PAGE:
As it turned out, Scott had already built a 2 element beam for 15 meters using the Buddipole gear that he’d brought, which would provide a much better signal to me. I reconfigured my antenna for 15m (very easy to do), and coordinating once again via email we were able to contact each other. Neither Scott nor I consider ourselves as “rag-chewers”, which are folks who prefer to get on the radio and have a nice long chat with someone. I’ve certainly done that in the past, but most of my current interest is in working DX stations and contesting, both of which  require very brief, specific exchanges of information. However, Scott and I found that we had a lot to talk about, so the contact was not a brief one. About 10 or 15 minutes into our conversation, I got another visit from Mr. Murphy.

As we were talking on the radio, I thought that I noticed the odd sound in my headset that I’d heard previously. This didn’t make any sense, since the car was still running (as you’ll recall, the battery alone was unable to provide sufficient power to transmit at full power). Scott then commented that he could hear my signal starting to distort, so it sounded like the problem was returning. We both tried to figure out what might be going wrong, and while trying to figure out what could have “broken” while operating (nothing had been touched since I originally got on the air that day), I thought that perhaps our relatively long chat had caused the power cables to heat, which in turn would increase the resistance in the cables, reducing the power available to the radio. I felt along the length of the cable but didn’t feel any warm spots. I was about to rule out the wire heating up when I realized that I’d closed the hood on the car almost all the way and when I opened it, obviously (in hindsight) the portion of the power cable that was closest to the battery, and under the hood, was quite warm. It hadn’t heated up solely from transmitting, but also because it was a warm day and with the engine running and the hood closed, the engine compartment was quite hot. The solution to the problem was now quite simple: Leave the hood of the car open.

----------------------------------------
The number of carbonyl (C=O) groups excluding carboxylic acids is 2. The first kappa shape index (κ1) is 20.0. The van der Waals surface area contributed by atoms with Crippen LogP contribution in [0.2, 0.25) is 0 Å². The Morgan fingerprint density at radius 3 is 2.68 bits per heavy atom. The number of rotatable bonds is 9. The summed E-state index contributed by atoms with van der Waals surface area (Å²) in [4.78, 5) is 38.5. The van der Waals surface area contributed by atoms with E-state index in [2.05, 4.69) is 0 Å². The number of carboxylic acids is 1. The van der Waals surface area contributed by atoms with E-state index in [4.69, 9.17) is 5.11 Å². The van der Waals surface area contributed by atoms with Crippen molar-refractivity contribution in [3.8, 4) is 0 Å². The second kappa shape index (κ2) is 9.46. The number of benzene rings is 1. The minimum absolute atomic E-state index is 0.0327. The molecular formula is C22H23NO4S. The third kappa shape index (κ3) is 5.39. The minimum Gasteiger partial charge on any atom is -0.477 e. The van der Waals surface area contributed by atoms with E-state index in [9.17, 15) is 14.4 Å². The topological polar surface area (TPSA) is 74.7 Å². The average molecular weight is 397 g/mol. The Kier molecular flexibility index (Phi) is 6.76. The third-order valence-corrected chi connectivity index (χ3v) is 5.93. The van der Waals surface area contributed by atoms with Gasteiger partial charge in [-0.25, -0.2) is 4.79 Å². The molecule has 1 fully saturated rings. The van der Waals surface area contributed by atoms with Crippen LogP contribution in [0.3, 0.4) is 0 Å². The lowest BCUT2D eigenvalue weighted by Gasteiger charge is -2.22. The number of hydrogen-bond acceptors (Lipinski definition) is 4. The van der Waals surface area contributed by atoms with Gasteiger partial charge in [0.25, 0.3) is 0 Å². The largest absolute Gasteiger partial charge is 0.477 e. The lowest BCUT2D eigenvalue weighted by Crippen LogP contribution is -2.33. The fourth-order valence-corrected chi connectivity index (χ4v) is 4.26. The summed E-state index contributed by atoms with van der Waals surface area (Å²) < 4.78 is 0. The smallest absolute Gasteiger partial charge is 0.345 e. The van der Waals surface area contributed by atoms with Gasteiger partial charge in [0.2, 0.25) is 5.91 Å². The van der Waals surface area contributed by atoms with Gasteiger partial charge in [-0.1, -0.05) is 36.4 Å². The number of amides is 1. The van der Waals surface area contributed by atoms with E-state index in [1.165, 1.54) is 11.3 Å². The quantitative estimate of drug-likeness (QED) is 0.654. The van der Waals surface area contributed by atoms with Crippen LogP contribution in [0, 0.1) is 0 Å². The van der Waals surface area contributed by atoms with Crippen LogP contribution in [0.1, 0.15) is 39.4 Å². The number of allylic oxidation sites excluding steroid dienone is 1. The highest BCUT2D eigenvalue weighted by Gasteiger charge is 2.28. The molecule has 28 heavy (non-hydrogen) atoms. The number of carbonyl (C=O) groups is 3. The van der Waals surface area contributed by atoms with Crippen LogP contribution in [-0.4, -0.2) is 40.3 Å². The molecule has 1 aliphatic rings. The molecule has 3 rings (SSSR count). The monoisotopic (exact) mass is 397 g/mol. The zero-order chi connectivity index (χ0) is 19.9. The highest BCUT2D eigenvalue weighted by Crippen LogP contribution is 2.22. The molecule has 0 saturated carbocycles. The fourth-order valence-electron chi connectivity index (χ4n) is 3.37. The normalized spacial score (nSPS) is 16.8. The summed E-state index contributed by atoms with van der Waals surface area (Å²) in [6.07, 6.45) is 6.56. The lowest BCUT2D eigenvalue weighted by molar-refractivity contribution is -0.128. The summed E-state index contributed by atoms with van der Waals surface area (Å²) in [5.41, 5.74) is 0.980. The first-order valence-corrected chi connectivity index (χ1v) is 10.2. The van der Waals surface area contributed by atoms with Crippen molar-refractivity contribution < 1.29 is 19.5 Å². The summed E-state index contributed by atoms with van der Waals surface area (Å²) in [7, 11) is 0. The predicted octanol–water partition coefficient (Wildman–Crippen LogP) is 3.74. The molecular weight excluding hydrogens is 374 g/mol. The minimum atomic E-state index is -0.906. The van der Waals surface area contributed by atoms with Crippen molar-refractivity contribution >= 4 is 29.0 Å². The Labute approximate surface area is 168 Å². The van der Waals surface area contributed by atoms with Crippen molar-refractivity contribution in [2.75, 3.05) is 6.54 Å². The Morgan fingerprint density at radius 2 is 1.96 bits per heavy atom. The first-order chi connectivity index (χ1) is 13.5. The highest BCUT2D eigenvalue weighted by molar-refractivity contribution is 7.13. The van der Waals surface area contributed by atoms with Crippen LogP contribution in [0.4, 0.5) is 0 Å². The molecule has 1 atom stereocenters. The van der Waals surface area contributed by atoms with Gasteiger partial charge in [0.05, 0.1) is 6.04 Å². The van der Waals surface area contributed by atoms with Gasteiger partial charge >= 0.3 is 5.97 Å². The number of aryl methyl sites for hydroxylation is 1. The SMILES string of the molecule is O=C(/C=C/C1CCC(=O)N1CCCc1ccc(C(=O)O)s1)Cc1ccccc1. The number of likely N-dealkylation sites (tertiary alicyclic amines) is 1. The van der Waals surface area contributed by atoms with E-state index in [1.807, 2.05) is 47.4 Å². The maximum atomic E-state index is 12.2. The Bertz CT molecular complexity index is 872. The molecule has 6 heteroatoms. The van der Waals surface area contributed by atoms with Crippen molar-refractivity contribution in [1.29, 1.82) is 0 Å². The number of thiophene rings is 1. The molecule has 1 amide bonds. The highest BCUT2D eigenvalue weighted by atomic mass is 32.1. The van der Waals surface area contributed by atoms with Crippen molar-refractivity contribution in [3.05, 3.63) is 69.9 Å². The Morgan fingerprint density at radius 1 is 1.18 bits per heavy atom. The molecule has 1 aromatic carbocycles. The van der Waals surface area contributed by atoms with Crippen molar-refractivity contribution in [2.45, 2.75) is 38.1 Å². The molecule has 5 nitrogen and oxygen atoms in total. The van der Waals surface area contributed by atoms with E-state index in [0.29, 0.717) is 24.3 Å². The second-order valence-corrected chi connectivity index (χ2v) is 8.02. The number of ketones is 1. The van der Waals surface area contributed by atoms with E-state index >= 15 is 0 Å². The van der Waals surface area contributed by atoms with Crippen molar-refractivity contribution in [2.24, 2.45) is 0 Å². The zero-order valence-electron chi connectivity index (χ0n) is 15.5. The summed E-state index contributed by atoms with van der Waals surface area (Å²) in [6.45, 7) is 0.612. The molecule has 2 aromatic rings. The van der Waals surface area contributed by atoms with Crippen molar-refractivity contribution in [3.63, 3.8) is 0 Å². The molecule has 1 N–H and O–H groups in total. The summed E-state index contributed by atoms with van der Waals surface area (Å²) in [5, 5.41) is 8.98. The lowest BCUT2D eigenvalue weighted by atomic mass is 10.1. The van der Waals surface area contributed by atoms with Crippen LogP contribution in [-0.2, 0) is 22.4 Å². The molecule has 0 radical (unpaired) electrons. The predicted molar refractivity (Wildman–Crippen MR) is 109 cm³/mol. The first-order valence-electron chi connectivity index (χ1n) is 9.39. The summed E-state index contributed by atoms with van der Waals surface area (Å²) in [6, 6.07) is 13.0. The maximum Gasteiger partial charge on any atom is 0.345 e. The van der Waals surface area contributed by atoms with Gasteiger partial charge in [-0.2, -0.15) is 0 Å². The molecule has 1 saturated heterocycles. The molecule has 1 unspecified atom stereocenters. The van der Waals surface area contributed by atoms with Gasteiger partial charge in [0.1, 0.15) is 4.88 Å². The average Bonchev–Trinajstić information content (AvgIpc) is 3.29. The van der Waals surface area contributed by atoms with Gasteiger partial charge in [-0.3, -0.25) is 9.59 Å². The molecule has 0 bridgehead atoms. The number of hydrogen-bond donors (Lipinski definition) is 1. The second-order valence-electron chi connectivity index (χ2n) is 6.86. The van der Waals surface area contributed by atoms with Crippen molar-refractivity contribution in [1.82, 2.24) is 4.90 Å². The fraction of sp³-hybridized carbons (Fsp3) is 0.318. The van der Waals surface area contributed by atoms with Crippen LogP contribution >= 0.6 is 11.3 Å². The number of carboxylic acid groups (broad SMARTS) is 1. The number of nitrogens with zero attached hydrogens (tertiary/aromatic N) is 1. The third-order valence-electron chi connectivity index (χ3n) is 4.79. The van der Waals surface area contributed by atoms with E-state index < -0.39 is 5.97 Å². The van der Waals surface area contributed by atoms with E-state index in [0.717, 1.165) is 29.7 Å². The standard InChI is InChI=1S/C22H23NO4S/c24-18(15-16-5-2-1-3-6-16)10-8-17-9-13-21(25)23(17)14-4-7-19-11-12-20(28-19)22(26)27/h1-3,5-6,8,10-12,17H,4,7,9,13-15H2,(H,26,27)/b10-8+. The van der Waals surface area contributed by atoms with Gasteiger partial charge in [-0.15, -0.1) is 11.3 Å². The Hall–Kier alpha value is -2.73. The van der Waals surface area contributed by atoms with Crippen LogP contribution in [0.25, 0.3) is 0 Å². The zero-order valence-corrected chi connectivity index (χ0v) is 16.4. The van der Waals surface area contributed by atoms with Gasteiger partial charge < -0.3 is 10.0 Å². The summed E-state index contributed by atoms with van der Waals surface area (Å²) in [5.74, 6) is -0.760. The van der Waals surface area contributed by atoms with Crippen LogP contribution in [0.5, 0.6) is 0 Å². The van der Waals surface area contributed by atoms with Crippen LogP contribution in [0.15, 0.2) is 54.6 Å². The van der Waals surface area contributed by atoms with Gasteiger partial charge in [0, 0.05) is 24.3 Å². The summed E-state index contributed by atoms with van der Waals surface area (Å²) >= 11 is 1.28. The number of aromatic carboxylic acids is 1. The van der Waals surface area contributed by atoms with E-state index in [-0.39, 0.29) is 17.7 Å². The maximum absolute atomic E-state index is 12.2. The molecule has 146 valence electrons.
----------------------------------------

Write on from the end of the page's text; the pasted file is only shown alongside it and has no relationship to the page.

After just a minute or two, the power cables cooled enough to allow enough power to flow so that my radio was again transmitting normally. Scott and I finished our chat, and I decided to stay on 15m where I worked stations from Puerto Rico, Italy, Portugal, and the US, finally finishing up with a nice chat with Andy, AE6Y who was operating from Aruba as P49Y, having just arrived there prior to the WPX Contest that was coming up. When I finished with Andy, it was time to shut the station down to head back for a final family dinner, since we were leaving for home the next day.

In all, despite losing a day of operating due to the power problem, I would rate this as a successful operation for a number of reasons. First, I did finally get on the air and made contact with 16 different DXCC entities (countries) and at least 10 different states. (It was almost certainly more than that, but I didn’t always get the name of the state for the station that I was talking to.) Second, I was able to give back a bit to the hobby by talking to, and with Larry, KH6ITY’s class. If even one of his students goes on to get his ham license that would really be a wonderful extra benefit. Third, I’ve made a number of new friends both as the result of both my operation on the air and the attempts to troubleshoot with the wonderful folks from the Buddipole Users Group. Fourth, I’ve learned a bit more than I already knew about troubleshooting this type of problem. Finally, and perhaps most important, despite the issues that I ran into, I had a really good time doing this.

I have really enjoyed writing this series, and I want to thank those of you who’ve commented about how you’ve enjoyed it as well. There is a bit more information that I want to share that I’m going to write as an epilogue to this series, please look for that soon.

Until then,
David, K2DBK

Update: I’ve posted the epilogue.

David Kozinn, K2DBK, is a regular contributor to and writes from New Jersey, USA. Contact him at [email protected].